We often say that Floridians live in paradise with year-round warm weather, lack of snow, plenty of palm trees and a beach just a few minutes -- or at most a few hours -- away anywhere in the state.
It’s also a paradise for raccoons. They absolutely flourish here.
Frequently called masked bandits, they are clever and can be a headache for homeowners.
Last week, I wrote about how I had matched wits with a raccoon in my yard and asked if I was smarter than a raccoon? Believe me, it’s not a foregone conclusion that I am.
If a raccoon won’t take a hint that it’s not welcome, and mosey along, what do we do? A local animal rehabilitator said just sprinkle cayenne pepper in the area where the raccoon has been seen. The raccoon with its finely-tuned nose will get a sniff and move elsewhere.
We can also call a trapper.
Or we can trap it and move it ourselves.
Lt. Jon Dobbs of the Florida Fish and Wildlife Commission said Florida law allows:
n A property owner to have a live trap on their property, so long as the trap is visited at least once every 24 hours. For humane reasons, I would say check it every couple of hours.
n Once the animal is caught, it can be transported off our property elsewhere within the county, but not beyond the county line. The animal can be released on a minimum of 40-acre site, so long as we have written permission from the property owner,
For the purposes of this column, we’re only talking about raccoons.
There are different rules for other things that live in the woods. Don’t even think about messing with black bear, deer, bats, bobcats or many of God’s other creatures out there.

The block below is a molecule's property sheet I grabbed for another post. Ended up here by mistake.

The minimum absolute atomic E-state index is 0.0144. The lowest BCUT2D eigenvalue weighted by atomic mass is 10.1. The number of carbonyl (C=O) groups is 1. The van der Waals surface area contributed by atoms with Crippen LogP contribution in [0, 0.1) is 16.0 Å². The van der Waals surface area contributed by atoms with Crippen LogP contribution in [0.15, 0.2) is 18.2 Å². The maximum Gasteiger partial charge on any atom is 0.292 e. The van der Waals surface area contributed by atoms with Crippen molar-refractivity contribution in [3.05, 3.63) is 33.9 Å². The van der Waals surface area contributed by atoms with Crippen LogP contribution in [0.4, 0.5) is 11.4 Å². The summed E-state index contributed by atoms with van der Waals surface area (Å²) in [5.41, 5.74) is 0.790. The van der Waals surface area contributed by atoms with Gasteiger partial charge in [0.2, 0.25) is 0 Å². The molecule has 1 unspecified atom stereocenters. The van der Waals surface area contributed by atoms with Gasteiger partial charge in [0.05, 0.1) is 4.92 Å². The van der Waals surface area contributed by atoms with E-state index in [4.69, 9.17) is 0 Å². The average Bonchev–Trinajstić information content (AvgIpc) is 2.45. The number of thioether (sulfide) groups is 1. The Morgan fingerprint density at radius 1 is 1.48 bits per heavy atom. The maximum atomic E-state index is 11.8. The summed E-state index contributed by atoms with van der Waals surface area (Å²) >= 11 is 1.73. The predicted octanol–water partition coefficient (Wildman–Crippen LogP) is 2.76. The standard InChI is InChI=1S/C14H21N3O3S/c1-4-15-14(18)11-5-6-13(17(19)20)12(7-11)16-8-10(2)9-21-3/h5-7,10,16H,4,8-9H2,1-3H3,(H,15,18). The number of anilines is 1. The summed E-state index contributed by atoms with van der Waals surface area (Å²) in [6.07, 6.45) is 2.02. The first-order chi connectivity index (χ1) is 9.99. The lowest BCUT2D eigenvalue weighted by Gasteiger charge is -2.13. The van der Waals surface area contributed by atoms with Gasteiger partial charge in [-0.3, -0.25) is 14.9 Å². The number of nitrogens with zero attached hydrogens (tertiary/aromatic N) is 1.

A caution: any wild animal can be dangerous, and from time to time, some animals may be infected with rabies.
So be careful if you want to do it yourself.
When in doubt about what to do, call the state wildlife office. It’s listed on the state government offices page in the phone book.
* * *
What do a former resident of Kenya who loves cricket, a nationally known sportscaster for ESPN, a retired New York firefighter, a local nurseryman and the developer of University Park have in common?
In order, that would be John Clarke, Dick Vitale and his wife Lorraine, Don O’Leary, Darrell Turner and Pat Neal.
The answer is that they are all previous recipients of the C. John A. Clarke Humanitarian of the Year Award presented by the Lakewood Ranch Community Fund.
The Fund is now accepting nominations for the 6th Annual C. John A. Clarke Humanitarian of the Year Award which will be presented Oct. 15.
If you know of someone who has made “outstanding, sustained and unselfish contributions to community enrichment and whose commitment and dedication exemplify the ideal of service to the community,” why not nominate them for this year’s award?
Nomination forms may be downloaded at www.LWRFund.org. Nominations must be received by 5 p.m. Friday. Mail them to Lakewood Ranch Community Fund, c/o Manatee Community Foundation, 3103 Manatee Ave. West, Bradenton, FL 34205. For more information, contact Marilyn Howard at email@example.com
James A. Jones Jr., East Manatee Editor, can be contacted at 745-7021.